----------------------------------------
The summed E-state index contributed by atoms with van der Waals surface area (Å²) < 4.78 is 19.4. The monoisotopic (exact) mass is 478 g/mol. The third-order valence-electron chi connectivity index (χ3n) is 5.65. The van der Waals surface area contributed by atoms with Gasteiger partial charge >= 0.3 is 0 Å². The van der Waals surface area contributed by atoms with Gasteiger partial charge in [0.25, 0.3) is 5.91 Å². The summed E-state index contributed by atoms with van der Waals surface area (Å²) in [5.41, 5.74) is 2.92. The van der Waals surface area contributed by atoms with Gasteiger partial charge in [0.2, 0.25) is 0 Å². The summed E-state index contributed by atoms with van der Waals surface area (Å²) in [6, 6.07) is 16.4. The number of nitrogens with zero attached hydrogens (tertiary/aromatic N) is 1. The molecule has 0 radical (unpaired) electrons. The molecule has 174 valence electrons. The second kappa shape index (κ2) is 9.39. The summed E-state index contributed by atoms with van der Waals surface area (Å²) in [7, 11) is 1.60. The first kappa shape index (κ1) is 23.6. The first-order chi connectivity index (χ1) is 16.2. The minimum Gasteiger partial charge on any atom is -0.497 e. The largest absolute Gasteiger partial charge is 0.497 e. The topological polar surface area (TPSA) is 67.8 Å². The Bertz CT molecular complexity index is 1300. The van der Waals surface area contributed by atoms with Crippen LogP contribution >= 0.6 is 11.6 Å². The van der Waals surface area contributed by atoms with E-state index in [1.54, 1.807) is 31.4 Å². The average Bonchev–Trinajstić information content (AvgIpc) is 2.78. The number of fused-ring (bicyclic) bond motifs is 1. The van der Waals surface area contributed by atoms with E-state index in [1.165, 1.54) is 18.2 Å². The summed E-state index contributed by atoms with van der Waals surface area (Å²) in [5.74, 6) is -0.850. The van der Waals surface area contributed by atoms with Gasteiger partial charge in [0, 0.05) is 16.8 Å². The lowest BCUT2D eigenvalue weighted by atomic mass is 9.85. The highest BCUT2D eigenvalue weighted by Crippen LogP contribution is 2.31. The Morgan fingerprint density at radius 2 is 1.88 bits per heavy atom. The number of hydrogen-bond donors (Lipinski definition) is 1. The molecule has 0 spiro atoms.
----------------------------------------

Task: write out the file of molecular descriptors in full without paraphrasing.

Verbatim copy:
The summed E-state index contributed by atoms with van der Waals surface area (Å²) < 4.78 is 19.4. The monoisotopic (exact) mass is 478 g/mol. The third-order valence-electron chi connectivity index (χ3n) is 5.65. The van der Waals surface area contributed by atoms with Gasteiger partial charge >= 0.3 is 0 Å². The van der Waals surface area contributed by atoms with Gasteiger partial charge in [0.25, 0.3) is 5.91 Å². The summed E-state index contributed by atoms with van der Waals surface area (Å²) in [5.41, 5.74) is 2.92. The van der Waals surface area contributed by atoms with Gasteiger partial charge in [0.2, 0.25) is 0 Å². The summed E-state index contributed by atoms with van der Waals surface area (Å²) in [6, 6.07) is 16.4. The number of nitrogens with zero attached hydrogens (tertiary/aromatic N) is 1. The molecule has 0 radical (unpaired) electrons. The molecule has 174 valence electrons. The second kappa shape index (κ2) is 9.39. The summed E-state index contributed by atoms with van der Waals surface area (Å²) in [7, 11) is 1.60. The first kappa shape index (κ1) is 23.6. The first-order chi connectivity index (χ1) is 16.2. The minimum Gasteiger partial charge on any atom is -0.497 e. The largest absolute Gasteiger partial charge is 0.497 e. The topological polar surface area (TPSA) is 67.8 Å². The Bertz CT molecular complexity index is 1300. The van der Waals surface area contributed by atoms with Crippen LogP contribution >= 0.6 is 11.6 Å². The van der Waals surface area contributed by atoms with E-state index in [1.54, 1.807) is 31.4 Å². The average Bonchev–Trinajstić information content (AvgIpc) is 2.78. The number of fused-ring (bicyclic) bond motifs is 1. The van der Waals surface area contributed by atoms with E-state index in [1.165, 1.54) is 18.2 Å². The summed E-state index contributed by atoms with van der Waals surface area (Å²) in [5.74, 6) is -0.850. The van der Waals surface area contributed by atoms with Gasteiger partial charge in [0, 0.05) is 16.8 Å². The lowest BCUT2D eigenvalue weighted by atomic mass is 9.85. The highest BCUT2D eigenvalue weighted by Crippen LogP contribution is 2.31. The Morgan fingerprint density at radius 2 is 1.88 bits per heavy atom. The number of hydrogen-bond donors (Lipinski definition) is 1. The molecule has 0 spiro atoms.